I will be selling and marketing solar panels for one company and merchant services for 2 others. If I do not form some type or corporation I will need a HIS license which will cost as much as the filling for llc. If I do form a business will I need a business license and should I use my name as the business or create a fictitious name and file dba
I’m sure they’ll be no shortage of people to disagree with me but I see no reason for you to form a separate entity to do sales. Who’s going to sue you? What are you trying to protect yourself from? I don’t think you even need insurance but they can never hurt to have extra protection in that department. But to protect your salary or your commissions? This makes no sense.
This is general advice. You are anonymous. If you PM me i won’t know what it’s about.
Strategy for formation of a business and choice of entity is always way more involved than a post on a question and answer forum. You need to retain an attorney to evaluate your situation and help you set up.
As a general rule solar sales companies get sued constantly. So either make sure you have a properly formed AND properly operated entity to maintain a corporate veil legally, OR make sure you have lots of insurance of the type that will cover you for any type of lawsuit you may get subjected to.
My responses on this website DO NOT constitute a consultation, nor do they establish an attorney-client relationship. Only a written retention agreement signed by client and myself will establish an attorney-client relationship. Please DO NOT message or phone me with further questions or comments as the discussions would be outside this forum and would not be visible to the public (the only exception to this being for serious prospective clients). If you have additional follow up questions or additional facts to add, re-draft them into a new question and repost it.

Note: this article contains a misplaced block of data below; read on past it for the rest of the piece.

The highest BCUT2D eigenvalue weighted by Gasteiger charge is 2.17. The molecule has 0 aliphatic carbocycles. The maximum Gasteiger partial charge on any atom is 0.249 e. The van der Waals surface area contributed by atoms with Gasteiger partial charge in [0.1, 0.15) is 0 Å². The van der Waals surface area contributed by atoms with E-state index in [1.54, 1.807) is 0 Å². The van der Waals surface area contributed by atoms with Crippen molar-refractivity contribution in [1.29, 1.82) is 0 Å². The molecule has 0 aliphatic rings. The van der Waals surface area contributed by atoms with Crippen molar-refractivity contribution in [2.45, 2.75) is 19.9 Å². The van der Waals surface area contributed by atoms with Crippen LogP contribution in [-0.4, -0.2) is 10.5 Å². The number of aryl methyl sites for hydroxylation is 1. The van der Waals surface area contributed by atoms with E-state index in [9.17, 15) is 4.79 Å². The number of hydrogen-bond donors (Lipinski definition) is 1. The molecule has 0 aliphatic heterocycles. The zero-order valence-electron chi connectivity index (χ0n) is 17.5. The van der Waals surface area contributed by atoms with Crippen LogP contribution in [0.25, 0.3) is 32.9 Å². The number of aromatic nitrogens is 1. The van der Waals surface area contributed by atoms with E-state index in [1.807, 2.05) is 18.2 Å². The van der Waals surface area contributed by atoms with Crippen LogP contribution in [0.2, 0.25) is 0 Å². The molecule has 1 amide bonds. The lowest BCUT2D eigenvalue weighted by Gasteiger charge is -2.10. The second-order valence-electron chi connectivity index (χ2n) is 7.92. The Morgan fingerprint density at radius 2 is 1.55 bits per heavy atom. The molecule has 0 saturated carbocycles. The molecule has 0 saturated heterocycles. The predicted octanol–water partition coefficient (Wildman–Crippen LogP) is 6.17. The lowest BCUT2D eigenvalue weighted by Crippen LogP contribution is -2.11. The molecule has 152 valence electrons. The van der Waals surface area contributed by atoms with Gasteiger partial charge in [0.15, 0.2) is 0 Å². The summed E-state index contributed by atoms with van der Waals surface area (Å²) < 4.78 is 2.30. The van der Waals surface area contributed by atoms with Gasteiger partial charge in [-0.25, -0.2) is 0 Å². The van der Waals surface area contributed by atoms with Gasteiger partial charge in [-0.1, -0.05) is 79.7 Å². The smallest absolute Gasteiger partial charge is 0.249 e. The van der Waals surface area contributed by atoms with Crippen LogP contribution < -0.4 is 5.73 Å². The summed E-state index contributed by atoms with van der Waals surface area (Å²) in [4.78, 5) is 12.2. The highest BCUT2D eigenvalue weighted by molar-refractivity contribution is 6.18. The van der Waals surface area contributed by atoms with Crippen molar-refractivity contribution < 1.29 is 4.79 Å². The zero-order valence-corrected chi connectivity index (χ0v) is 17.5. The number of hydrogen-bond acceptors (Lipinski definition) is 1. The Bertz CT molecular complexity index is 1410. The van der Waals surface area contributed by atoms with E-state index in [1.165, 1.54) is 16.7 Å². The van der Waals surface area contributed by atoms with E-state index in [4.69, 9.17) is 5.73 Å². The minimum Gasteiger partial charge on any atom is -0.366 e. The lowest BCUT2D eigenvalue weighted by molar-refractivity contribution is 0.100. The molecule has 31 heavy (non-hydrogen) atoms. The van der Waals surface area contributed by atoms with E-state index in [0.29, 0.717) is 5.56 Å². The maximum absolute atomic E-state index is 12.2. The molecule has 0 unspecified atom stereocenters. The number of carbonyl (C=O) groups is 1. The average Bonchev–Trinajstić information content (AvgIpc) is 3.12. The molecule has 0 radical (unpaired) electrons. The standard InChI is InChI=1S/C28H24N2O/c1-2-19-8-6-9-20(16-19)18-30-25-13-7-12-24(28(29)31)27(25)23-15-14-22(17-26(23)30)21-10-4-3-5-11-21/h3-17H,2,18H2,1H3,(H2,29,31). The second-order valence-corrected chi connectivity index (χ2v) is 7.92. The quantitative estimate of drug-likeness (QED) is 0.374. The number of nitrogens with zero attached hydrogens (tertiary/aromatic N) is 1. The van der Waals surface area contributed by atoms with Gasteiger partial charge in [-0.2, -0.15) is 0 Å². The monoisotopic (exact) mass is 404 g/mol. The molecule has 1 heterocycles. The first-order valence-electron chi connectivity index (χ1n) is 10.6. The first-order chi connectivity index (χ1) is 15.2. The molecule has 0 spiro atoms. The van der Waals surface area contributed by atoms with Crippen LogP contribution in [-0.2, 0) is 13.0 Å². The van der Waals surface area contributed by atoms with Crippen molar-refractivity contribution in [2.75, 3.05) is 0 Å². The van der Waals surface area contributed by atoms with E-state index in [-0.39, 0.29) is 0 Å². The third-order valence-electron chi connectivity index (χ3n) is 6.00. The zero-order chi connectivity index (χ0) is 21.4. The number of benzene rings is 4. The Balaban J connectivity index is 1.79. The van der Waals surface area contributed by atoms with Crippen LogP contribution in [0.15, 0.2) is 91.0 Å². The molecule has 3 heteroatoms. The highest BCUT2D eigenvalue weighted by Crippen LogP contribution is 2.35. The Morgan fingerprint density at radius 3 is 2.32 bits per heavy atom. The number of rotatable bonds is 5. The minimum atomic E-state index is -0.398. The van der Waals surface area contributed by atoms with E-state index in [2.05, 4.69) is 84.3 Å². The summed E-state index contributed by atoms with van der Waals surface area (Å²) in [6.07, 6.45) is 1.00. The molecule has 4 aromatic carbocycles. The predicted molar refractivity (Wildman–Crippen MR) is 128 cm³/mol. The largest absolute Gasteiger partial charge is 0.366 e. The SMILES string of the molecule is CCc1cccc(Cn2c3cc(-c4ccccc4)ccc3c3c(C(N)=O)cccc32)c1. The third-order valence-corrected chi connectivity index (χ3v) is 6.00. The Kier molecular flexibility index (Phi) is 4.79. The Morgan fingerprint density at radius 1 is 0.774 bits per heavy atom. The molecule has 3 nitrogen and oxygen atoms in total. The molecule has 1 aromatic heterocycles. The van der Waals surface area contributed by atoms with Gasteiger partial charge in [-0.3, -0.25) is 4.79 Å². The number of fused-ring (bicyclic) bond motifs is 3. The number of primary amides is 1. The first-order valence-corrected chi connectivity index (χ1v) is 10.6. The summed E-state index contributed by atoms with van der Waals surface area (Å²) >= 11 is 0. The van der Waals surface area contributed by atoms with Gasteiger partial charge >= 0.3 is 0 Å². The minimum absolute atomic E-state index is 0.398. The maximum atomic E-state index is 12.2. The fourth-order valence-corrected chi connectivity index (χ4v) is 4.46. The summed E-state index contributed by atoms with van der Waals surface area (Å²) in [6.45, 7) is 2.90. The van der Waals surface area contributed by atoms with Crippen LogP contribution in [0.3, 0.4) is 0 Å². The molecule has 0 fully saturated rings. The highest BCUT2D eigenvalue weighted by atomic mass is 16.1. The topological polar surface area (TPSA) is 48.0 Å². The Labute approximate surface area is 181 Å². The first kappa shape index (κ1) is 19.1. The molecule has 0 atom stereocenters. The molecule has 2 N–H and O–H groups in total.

I agree with Mr. Areshenko that selecting a legal entity for a business isn’t a quick one-size-fits-all discussion that can be easily had in this forum. There are tax implications for each type. This means that tax deductions are available for some entities that aren’t available for others. As such, your tax advisor should definitely be involved in the discussion. That having been said, we need to be realistic and note that anyone who is in the sales business in California could be sued simply for being in the stream of commerce. Many of these lawsuits would be covered by insurance. But not every one will be.
The responses I provide on Avvo are for informational and educational purposes ONLY, and do not establish an attorney-client relationship between my law office and you [either the person posting the question or anyone reading the question and response.] Unless and until you sign a written retainer agreement with my firm, I am not your lawyer and my response does not constitute "legal advice." Instead, it is an analysis based on limited facts. If you want specific legal advice upon which you can rely, then I strongly recommend you retain an attorney in your state. I am only licensed in California. See also AVVO.com terms and conditions item 9, incorporated as if it was reprinted here.
You need some clarification in this specific regard going forward: AFTER you sit down and consult with a lawyer, remember that business insurance is necessary, but ONLY protects your business assets (post payment of any deductible) --not your personal assets. A business entity, once properly formed and maintained, protects your personal assets in any subsequent litigation. That's why, assuming your business model supports your goals, you should have both.
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